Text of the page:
A Look into the Crimes Charged in the College Admissions Scandal
The widely publicized 2019 college admissions scandal has been frequently discussed in the news in past weeks. The latest media surge contains reports of the pleas (both guilty and not guilty) recently entered by many of the criminal defendants indicted by the federal government in connection with the scandal.
The general allegation underlying the scandal has been widely reported: a group of parents, school employees, test administrators, an admissions consultant and his associates took part in schemes involving cheating on admissions exams and bribing college coaches and school officials to accept students into universities under the false pretense they would be college athletes. But the actual crimes charged against the alleged participants have received much less publicity. What federal laws have these individuals allegedly violated?
Many of the alleged participants, including the parents, have been charged with conspiracy to commit mail and wire fraud. The federal crime of mail fraud proscribes the use of mail to defraud another of money or property. The crime of wire fraud is similarly defined, but requires the use of an interstate telephone call or electronic communication made in furtherance of the fraudulent scheme rather than the mail.
But who does the government allege was defrauded, and of what money or property? The charging documents suggest the government’s theory is that the defendants conspired to deprive the deceived universities of their limited admissions positions, and the exam companies of their confidential testing materials and test scores.
The government has also charged many of the defendants with a special kind of mail and wire fraud known as “honest services” fraud. Although mail and wire fraud generally require an intent to deprive another of money or property, federal law provides that using the mail or interstate wires in furtherance of a fraudulent scheme to deprive another of their intangible right of honest services through giving or receiving bribes or kickbacks can also be a crime. The government has alleged that the parents and other defendants conspired to deprive the universities and exam companies of their right to the honest and faithful services of their test administrators, athletic coaches and school administrators through bribes and kickbacks to those coaches and officials.
In addition, the government has charged many of the participants in the scandal with conspiracy to commit money laundering. The federal money laundering statute broadly prohibits individuals from engaging in financial transactions with the proceeds of certain unlawful activity with the intent to disguise the nature, location, source, ownership and control of those proceeds. The government has alleged that many of the defendants conspired to commit money laundering by participating in funneling bribe payments and payments for services through a purported charitable fund and for-profit corporation controlled by the alleged organizer of the conspiracy, admissions consultant Rick Singer.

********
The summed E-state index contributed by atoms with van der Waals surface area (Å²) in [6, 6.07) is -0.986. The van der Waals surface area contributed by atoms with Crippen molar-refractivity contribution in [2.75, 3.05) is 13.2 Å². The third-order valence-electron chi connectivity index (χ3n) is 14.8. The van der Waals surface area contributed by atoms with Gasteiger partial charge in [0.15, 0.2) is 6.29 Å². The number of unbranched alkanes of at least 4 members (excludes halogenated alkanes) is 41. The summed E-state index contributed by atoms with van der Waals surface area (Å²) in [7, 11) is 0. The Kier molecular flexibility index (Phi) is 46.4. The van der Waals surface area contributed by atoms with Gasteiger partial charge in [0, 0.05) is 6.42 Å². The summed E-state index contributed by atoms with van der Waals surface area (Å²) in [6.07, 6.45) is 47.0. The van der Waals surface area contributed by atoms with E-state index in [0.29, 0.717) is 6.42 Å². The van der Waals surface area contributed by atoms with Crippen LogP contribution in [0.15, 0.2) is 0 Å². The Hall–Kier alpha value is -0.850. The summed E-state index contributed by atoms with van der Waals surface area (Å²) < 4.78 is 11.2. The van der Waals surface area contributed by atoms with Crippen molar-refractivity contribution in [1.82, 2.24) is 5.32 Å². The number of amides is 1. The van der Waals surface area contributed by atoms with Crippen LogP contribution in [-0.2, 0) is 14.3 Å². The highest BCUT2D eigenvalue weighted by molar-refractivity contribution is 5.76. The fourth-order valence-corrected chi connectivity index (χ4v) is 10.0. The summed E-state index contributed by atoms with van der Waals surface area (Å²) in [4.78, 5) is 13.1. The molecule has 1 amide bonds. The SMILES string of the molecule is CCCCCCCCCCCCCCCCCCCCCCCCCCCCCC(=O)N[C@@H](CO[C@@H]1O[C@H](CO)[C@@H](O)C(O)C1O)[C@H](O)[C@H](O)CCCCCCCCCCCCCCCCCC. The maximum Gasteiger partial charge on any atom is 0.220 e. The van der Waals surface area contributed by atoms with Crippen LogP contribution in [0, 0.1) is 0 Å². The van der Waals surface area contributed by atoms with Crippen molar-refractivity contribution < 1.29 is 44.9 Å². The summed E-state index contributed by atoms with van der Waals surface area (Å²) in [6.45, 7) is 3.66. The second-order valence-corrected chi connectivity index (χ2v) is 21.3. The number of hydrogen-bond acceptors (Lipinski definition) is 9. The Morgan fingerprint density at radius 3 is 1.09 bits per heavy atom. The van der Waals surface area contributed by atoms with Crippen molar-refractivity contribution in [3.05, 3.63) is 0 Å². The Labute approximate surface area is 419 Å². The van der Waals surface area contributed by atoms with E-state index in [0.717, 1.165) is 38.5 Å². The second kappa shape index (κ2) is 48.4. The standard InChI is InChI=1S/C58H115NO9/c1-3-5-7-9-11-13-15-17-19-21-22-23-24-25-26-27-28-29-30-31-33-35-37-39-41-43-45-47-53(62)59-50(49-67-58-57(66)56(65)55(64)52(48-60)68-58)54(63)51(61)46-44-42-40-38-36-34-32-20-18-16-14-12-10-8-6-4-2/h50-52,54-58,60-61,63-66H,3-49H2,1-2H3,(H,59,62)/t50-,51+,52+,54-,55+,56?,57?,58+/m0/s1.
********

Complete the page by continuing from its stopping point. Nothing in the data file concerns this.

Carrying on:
Finally, the government has charged Singer, some of his associates, and several coaches and other school officials with conspiracy to commit racketeering in violation of 18 U.S.C. 1962(d), which is a section of the Racketeer Influenced and Corrupt Organizations Act, commonly referred to as RICO. RICO provides for the prosecution of participants in the criminal conduct of an enterprise engaged in a pattern of “racketeering activity,” which includes mail fraud and wire fraud as well as money laundering. The federal government has alleged Mr. Singer and his co-conspirators entered into a racketeering conspiracy in order to enrich themselves personally, to facilitate cheating on college exams, and to facilitate the admission of students into elite universities as recruited athletes, regardless of their athletic abilities.
In order to accomplish these goals, the government has alleged that the enterprise engaged in mail fraud, wire fraud and money laundering by sending bribes by both interstate wire and mail, which were paid from purported charitable accounts controlled by Mr. Singer.
Client Tip: Stay tuned for any notable updates relating to the 2019 college admissions scandal.
Approved Investigators of Sexual Misconduct
Bowditch attorneys are regularly retained by institutions of higher education to conduct sexual misconduct investigations. Our attorneys are approved investigators of sexual misconduct and frequently hired by United Educators. We also provide consulting services and training to colleges, universities and secondary schools on a wide variety of issues relating to preventing, investigating and responding to sexual misconduct.